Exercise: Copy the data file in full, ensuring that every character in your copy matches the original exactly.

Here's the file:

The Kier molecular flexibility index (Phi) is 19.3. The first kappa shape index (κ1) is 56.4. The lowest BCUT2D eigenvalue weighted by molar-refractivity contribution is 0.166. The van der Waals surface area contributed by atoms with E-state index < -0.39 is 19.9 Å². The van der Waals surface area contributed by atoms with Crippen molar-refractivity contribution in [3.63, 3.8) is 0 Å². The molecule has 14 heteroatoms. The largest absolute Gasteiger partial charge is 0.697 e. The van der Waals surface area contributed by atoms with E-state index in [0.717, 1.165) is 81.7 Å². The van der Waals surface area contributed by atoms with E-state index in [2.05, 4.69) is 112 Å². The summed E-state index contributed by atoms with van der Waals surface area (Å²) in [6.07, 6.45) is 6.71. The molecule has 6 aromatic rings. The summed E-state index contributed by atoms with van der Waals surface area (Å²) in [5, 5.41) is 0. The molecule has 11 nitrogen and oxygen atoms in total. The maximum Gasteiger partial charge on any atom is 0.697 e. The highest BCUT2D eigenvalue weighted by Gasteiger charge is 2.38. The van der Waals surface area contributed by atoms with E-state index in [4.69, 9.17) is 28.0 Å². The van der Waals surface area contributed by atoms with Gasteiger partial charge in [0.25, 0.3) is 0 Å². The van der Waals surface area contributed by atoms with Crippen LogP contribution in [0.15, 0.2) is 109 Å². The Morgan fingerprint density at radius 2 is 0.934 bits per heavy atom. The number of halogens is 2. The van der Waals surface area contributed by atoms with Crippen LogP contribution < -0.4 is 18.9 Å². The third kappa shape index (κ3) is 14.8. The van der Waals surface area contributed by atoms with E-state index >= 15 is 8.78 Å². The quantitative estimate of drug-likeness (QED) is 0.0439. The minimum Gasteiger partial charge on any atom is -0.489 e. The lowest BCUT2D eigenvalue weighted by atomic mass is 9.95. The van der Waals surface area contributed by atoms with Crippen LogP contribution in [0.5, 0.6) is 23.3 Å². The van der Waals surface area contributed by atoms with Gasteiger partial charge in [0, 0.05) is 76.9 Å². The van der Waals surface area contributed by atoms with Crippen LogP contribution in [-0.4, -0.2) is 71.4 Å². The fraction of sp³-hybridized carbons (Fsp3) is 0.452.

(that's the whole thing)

The Kier molecular flexibility index (Phi) is 19.3. The first kappa shape index (κ1) is 56.4. The lowest BCUT2D eigenvalue weighted by molar-refractivity contribution is 0.166. The van der Waals surface area contributed by atoms with E-state index < -0.39 is 19.9 Å². The van der Waals surface area contributed by atoms with Crippen molar-refractivity contribution in [3.63, 3.8) is 0 Å². The molecule has 14 heteroatoms. The largest absolute Gasteiger partial charge is 0.697 e. The van der Waals surface area contributed by atoms with E-state index in [0.717, 1.165) is 81.7 Å². The van der Waals surface area contributed by atoms with E-state index in [2.05, 4.69) is 112 Å². The summed E-state index contributed by atoms with van der Waals surface area (Å²) in [6.07, 6.45) is 6.71. The molecule has 6 aromatic rings. The summed E-state index contributed by atoms with van der Waals surface area (Å²) in [5, 5.41) is 0. The molecule has 11 nitrogen and oxygen atoms in total. The maximum Gasteiger partial charge on any atom is 0.697 e. The highest BCUT2D eigenvalue weighted by Gasteiger charge is 2.38. The van der Waals surface area contributed by atoms with E-state index in [4.69, 9.17) is 28.0 Å². The van der Waals surface area contributed by atoms with Gasteiger partial charge in [0.25, 0.3) is 0 Å². The van der Waals surface area contributed by atoms with Crippen LogP contribution in [0.15, 0.2) is 109 Å². The Morgan fingerprint density at radius 2 is 0.934 bits per heavy atom. The number of halogens is 2. The van der Waals surface area contributed by atoms with Crippen LogP contribution < -0.4 is 18.9 Å². The third kappa shape index (κ3) is 14.8. The van der Waals surface area contributed by atoms with E-state index >= 15 is 8.78 Å². The quantitative estimate of drug-likeness (QED) is 0.0439. The minimum Gasteiger partial charge on any atom is -0.489 e. The lowest BCUT2D eigenvalue weighted by atomic mass is 9.95. The van der Waals surface area contributed by atoms with Crippen LogP contribution in [0.5, 0.6) is 23.3 Å². The van der Waals surface area contributed by atoms with Gasteiger partial charge in [0, 0.05) is 76.9 Å². The van der Waals surface area contributed by atoms with Crippen LogP contribution in [-0.4, -0.2) is 71.4 Å². The fraction of sp³-hybridized carbons (Fsp3) is 0.452.